Hope in action: The story of the Makenaizou

After the Kobe earthquake in 1995, many people lost their homes and their livelihoods. Thousands would sit in shelters with nothing to do but wait and hope. Relief agencies, in addition to raising funds, also needed to help people get through each day.

So a local group decided to do something different. They started the “makenaizou” (pronounced MAH-KEN-EYE-ZOH) project, a creative way for people to help themselves while spreading a message of hope around the world.

The “Never Give Up Elephant”

The makenaizou are small handicrafts – little elephants made from ordinary hand towels. (“Makenai zou” means “we’ll never give up!” in Japanese. And since “zou” also means elephant, the towel is known as the “never give up elephant.”)

The idea is simple. People affected by the quake turn something readily available into small mementos and sell them. Each one sells for 400 yen (about $5.20). 100 yen goes to the person who makes the towel and the other 300 yen goes to general relief efforts.

Making the towels gives displaced people something to do.

“This is the first time for me to be tired nicely since the earthquake happened, because we have had no work to do after evacuation.”

“Although we have been suffering from the bad memory of tsunami since Mar. 11, we could forget about it while making Makenai-zou together.”

And the people who buy them get much more than a towel. They get a story. And a physical reminder that the person who made what they were holding was affected by a tragedy – and won’t give up.

Each time an earthquake has struck Japan, the small relief agency got towels and taught people how to make makenaizou. Each time, they gave people something to do while giving them hope that others would know and care about their plight.

Will it make a difference?

It’s easy to dismiss efforts like the makenaizou project. Will 100 yen really make a difference to someone in Fukushima?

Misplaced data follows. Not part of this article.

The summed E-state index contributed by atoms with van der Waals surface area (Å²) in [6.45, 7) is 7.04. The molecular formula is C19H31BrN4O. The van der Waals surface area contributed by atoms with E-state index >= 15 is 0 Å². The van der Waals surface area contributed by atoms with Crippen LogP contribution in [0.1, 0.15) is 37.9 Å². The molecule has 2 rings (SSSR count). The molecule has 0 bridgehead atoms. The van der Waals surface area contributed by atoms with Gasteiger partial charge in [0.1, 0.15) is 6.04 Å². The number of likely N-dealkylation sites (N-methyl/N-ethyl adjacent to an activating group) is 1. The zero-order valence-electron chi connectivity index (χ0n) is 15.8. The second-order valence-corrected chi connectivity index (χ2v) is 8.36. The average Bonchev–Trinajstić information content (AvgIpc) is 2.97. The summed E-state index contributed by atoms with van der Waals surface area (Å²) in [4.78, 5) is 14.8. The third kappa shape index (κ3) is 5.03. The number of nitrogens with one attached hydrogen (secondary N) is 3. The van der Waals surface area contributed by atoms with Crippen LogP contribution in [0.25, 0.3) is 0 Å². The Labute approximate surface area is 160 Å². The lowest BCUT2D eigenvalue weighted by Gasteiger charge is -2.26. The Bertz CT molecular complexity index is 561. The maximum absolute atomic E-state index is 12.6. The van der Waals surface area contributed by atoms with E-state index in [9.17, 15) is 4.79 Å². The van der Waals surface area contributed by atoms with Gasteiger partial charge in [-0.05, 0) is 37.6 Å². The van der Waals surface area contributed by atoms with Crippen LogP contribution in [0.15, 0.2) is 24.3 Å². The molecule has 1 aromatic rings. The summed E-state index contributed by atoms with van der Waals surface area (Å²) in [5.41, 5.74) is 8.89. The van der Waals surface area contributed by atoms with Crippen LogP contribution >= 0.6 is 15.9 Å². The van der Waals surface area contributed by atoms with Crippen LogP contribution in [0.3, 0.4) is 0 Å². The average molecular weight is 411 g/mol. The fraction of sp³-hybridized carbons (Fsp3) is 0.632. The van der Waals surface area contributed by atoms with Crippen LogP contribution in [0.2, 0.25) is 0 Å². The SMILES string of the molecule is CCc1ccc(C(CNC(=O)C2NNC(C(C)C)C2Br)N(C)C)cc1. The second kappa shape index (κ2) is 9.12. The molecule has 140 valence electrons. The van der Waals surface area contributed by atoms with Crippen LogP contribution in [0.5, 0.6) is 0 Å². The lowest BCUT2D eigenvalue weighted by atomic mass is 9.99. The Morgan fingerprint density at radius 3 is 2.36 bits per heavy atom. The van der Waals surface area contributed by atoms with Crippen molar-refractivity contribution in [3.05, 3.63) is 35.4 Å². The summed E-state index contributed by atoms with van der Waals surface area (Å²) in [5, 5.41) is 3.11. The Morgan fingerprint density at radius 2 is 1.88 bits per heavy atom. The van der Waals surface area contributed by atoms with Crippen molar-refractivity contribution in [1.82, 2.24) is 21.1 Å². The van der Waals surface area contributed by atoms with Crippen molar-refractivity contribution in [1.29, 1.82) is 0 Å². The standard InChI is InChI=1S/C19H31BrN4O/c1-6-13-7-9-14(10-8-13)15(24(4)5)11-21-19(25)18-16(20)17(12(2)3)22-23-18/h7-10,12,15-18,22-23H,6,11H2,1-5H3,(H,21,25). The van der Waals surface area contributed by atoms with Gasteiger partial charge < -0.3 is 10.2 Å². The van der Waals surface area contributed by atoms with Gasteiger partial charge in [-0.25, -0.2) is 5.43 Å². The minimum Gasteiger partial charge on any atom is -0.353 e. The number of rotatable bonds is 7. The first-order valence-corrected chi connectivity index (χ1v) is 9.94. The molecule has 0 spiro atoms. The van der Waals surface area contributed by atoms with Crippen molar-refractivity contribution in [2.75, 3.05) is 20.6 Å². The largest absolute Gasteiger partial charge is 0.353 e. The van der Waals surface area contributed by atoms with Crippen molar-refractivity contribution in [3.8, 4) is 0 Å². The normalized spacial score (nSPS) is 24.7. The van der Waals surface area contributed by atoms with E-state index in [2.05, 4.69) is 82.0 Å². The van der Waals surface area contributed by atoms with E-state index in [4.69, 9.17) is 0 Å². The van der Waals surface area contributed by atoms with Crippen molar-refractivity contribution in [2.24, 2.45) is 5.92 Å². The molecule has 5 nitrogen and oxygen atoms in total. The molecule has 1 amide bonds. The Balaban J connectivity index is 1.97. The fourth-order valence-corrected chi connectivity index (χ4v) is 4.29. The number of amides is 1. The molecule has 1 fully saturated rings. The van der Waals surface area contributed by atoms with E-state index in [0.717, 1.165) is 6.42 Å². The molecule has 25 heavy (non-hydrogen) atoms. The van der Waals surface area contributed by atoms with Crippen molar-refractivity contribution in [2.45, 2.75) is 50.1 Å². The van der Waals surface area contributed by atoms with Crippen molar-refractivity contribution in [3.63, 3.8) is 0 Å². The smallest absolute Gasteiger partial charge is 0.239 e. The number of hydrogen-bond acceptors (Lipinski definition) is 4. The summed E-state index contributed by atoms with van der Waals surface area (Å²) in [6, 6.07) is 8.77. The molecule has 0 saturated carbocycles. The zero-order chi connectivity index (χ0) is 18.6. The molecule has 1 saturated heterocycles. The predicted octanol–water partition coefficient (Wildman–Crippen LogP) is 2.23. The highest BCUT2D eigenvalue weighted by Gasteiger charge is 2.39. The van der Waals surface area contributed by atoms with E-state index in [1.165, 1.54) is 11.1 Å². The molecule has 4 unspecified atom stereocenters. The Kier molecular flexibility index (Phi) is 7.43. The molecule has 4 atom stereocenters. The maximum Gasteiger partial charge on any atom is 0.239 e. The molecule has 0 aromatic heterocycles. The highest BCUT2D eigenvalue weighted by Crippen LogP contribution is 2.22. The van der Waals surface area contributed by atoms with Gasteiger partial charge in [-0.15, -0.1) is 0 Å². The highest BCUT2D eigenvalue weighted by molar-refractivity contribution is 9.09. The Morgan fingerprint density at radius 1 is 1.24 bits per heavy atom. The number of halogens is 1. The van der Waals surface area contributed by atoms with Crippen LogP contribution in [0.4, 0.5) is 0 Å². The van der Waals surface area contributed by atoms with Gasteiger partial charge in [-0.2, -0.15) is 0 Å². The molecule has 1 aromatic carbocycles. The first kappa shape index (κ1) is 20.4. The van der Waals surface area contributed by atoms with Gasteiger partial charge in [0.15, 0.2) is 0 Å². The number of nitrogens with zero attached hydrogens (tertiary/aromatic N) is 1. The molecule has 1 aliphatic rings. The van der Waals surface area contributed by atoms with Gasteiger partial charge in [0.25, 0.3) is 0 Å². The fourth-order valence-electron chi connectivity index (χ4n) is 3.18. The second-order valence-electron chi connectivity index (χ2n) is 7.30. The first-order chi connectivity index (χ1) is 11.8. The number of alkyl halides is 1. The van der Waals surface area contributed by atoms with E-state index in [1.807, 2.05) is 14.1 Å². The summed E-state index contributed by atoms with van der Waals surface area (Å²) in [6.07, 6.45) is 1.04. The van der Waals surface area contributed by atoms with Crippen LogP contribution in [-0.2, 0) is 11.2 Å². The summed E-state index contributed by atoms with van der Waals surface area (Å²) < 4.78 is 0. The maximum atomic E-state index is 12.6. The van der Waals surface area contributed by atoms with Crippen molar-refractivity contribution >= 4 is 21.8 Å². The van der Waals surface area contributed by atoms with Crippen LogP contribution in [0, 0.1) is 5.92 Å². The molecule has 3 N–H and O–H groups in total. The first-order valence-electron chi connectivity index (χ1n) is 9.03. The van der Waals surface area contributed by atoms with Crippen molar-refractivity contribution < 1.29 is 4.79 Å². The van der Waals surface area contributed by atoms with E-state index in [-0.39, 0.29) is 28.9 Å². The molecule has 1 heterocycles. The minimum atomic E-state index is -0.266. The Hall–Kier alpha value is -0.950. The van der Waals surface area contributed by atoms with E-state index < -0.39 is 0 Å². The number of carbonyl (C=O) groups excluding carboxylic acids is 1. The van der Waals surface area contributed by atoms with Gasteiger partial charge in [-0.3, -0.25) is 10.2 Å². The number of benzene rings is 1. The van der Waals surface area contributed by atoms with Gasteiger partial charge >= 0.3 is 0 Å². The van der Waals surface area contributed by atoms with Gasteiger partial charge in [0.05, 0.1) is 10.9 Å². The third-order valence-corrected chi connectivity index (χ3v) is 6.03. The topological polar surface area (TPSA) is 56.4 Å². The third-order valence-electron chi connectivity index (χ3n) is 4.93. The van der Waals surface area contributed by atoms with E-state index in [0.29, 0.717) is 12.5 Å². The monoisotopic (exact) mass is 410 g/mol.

It’s easier to do nothing, and hope that someone else comes up with a bigger, grander solution.

Yet, whenever I think that way, I’m reminded of a story I heard as a child:

A man is walking along a beach filled with thousands of stranded starfish when he comes across a young boy who’s picking them up one-by-one and tossing them back into the sea.

“Young boy,” says the man, “there are too many starfish here. Surely you can’t help them all.”

“Maybe,” said the boy, as he smiled and returned another starfish to the water.

“But I just helped this one.”

Hope. And action.

It’s true that you may not be able to help everyone. But you can do more than hope. You can act. You can make a small difference and spread the story. And by doing so you can inspire others to contribute and make a difference.

Whatever your cause, whether it’s changing yourself, changing your firm, or changing the world, remember the “never give up elephant” and don’t give up.

Hope and action are a very powerful combination.

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About John Stepper

Driving adoption of collaboration and social media platforms at Deutsche Bank. (Opinions here are my own.)
This entry was posted in Self awareness and improvement and tagged , , . Bookmark the permalink.

11 Responses to Hope in action: The story of the Makenaizou

  1. “Never worry about numbers. Help one person at a time and always start with the person nearest you.”
    ― Mother Teresa

  2. jacqui says:

    When you help one, you start a ripple of goodness.

  3. Geff says:

    and if only one more person joins in there suddenly is only half as many starfish for each of them to do…

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  7. Christine chang says:

    how do i get some of these towels in United States?

    • John Stepper says:

      It’s not easy as it’s a small organization in Japan. You might try posting to makenaizone on Facebook.

      Alternatively, I buy 50 or 100 of them when I’m in Japan and give them as gifts. I’d be happy to send you one if you’d like. 🙂

      • Christine chang says:

        thank you John, but i would like to get some and help them out. i will try to post on facebook to see if i can get any feedback. have a nice day

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